The Levant is an approximate historical geographical term referring to a large area in the Eastern Mediterranean region of Western Asia. In its narrowest sense, it is equivalent to the historical region of Syria, which included present-day Syria, Lebanon, Jordan, Israel, Palestine and most of Turkey south-east of the middle Euphrates (“Levant,” n.d., para. 1) 1.
The term entered English in the late 15th century from French. It derives from the Italian Levante, meaning “rising” (“Levant,” n.d., para. 2) 2. The word Levant is synonymous with orient (derived from Latin) and east (Old English or Proto-Germanic). In other words, these three words refers the direction where the sun rises.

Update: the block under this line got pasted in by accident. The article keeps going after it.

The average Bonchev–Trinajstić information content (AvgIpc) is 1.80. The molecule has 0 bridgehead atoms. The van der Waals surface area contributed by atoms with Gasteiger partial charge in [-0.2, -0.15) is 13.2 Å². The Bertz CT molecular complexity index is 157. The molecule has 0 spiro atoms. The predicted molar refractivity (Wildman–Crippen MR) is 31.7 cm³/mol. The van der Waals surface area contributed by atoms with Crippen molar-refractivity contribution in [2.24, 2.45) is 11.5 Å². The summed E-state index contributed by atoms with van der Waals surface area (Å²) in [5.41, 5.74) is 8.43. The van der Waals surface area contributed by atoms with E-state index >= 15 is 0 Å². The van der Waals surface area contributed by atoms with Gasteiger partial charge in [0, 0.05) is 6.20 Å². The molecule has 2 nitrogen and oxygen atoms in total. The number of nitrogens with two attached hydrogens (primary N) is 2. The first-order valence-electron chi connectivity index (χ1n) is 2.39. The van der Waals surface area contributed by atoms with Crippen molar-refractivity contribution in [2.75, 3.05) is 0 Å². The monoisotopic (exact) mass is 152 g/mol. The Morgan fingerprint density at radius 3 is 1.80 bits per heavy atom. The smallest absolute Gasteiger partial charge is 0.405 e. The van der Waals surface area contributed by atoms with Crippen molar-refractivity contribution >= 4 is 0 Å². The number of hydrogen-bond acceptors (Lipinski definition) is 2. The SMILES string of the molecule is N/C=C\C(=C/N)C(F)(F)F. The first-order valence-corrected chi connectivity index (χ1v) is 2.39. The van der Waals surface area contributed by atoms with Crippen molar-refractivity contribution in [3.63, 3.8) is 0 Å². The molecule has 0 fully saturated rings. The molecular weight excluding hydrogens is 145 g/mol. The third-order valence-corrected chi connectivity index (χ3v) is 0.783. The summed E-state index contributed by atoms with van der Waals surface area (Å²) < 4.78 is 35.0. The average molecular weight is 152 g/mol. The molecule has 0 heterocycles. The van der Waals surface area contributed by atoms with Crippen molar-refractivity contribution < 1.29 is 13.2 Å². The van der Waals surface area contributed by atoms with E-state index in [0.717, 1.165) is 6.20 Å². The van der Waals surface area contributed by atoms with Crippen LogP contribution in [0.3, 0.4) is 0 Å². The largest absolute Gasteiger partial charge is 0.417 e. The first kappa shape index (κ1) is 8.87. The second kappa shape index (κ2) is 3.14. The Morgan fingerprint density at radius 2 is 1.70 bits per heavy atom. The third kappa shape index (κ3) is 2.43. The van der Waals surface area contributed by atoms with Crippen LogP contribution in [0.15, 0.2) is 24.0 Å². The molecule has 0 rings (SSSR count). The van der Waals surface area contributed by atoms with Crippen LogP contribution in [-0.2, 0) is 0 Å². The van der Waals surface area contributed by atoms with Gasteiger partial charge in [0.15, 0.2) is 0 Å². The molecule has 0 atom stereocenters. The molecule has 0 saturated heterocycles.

Saracen, in the Middle Ages, any person—Arab, Turk, or other—who professed the religion of Islam. Earlier in the Roman world, there had been references to Saracens (Greek: Sarakenoi) by late classical authors in the first three centuries AD, the term being then applied to an Arab tribe living in the Sinai Peninsula. In the following centruies the use of the term by Christians was extended to cover Arab tribes in general; and, after the establishment of the caliphate, the Byzantines referred to all Muslim subjects of the caliph as Saracens. Through the Byzantines and the crusaders, the name spread into western Europe, where it was long in gneeral use and has survived until modern times (“Saracen,” n.d., para. 1) 2.